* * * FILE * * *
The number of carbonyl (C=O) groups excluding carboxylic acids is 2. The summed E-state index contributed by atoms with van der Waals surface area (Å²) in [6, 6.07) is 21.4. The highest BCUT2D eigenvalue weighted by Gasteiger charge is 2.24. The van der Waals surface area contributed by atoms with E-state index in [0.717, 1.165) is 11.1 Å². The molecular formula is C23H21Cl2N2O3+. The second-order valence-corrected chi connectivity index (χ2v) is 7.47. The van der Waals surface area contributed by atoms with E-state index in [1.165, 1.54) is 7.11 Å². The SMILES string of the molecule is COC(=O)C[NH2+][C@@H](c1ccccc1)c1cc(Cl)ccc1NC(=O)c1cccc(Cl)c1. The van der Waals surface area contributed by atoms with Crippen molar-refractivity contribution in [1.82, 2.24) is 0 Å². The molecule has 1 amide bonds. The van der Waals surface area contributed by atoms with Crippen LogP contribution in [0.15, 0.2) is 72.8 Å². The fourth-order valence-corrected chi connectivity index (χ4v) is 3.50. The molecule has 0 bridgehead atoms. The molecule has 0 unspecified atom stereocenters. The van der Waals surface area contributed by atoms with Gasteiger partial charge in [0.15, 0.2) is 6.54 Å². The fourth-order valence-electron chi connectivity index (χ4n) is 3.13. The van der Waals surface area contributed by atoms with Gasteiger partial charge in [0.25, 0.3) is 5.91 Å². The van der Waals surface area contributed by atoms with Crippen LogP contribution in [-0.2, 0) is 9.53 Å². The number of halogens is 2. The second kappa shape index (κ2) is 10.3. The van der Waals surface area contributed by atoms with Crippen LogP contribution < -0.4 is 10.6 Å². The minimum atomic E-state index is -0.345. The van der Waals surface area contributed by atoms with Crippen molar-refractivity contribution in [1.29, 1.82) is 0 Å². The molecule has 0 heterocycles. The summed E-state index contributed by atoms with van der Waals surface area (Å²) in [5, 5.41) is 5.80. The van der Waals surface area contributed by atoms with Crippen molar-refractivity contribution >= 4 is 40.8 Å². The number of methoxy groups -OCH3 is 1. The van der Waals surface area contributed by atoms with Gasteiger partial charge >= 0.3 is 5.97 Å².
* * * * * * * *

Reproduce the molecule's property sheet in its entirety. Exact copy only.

The number of carbonyl (C=O) groups excluding carboxylic acids is 2. The summed E-state index contributed by atoms with van der Waals surface area (Å²) in [6, 6.07) is 21.4. The highest BCUT2D eigenvalue weighted by Gasteiger charge is 2.24. The van der Waals surface area contributed by atoms with E-state index in [0.717, 1.165) is 11.1 Å². The molecular formula is C23H21Cl2N2O3+. The second-order valence-corrected chi connectivity index (χ2v) is 7.47. The van der Waals surface area contributed by atoms with E-state index in [1.165, 1.54) is 7.11 Å². The SMILES string of the molecule is COC(=O)C[NH2+][C@@H](c1ccccc1)c1cc(Cl)ccc1NC(=O)c1cccc(Cl)c1. The van der Waals surface area contributed by atoms with Crippen molar-refractivity contribution in [1.82, 2.24) is 0 Å². The molecule has 1 amide bonds. The van der Waals surface area contributed by atoms with Crippen LogP contribution in [0.15, 0.2) is 72.8 Å². The fourth-order valence-corrected chi connectivity index (χ4v) is 3.50. The molecule has 0 bridgehead atoms. The molecule has 0 unspecified atom stereocenters. The van der Waals surface area contributed by atoms with Gasteiger partial charge in [0.15, 0.2) is 6.54 Å². The fourth-order valence-electron chi connectivity index (χ4n) is 3.13. The van der Waals surface area contributed by atoms with Gasteiger partial charge in [0.25, 0.3) is 5.91 Å². The van der Waals surface area contributed by atoms with Crippen LogP contribution in [-0.2, 0) is 9.53 Å². The number of halogens is 2. The second kappa shape index (κ2) is 10.3. The van der Waals surface area contributed by atoms with Crippen LogP contribution < -0.4 is 10.6 Å². The minimum atomic E-state index is -0.345. The van der Waals surface area contributed by atoms with Crippen molar-refractivity contribution in [1.29, 1.82) is 0 Å². The molecule has 0 heterocycles. The summed E-state index contributed by atoms with van der Waals surface area (Å²) in [5, 5.41) is 5.80. The van der Waals surface area contributed by atoms with Crippen molar-refractivity contribution >= 4 is 40.8 Å². The number of methoxy groups -OCH3 is 1. The van der Waals surface area contributed by atoms with Gasteiger partial charge >= 0.3 is 5.97 Å².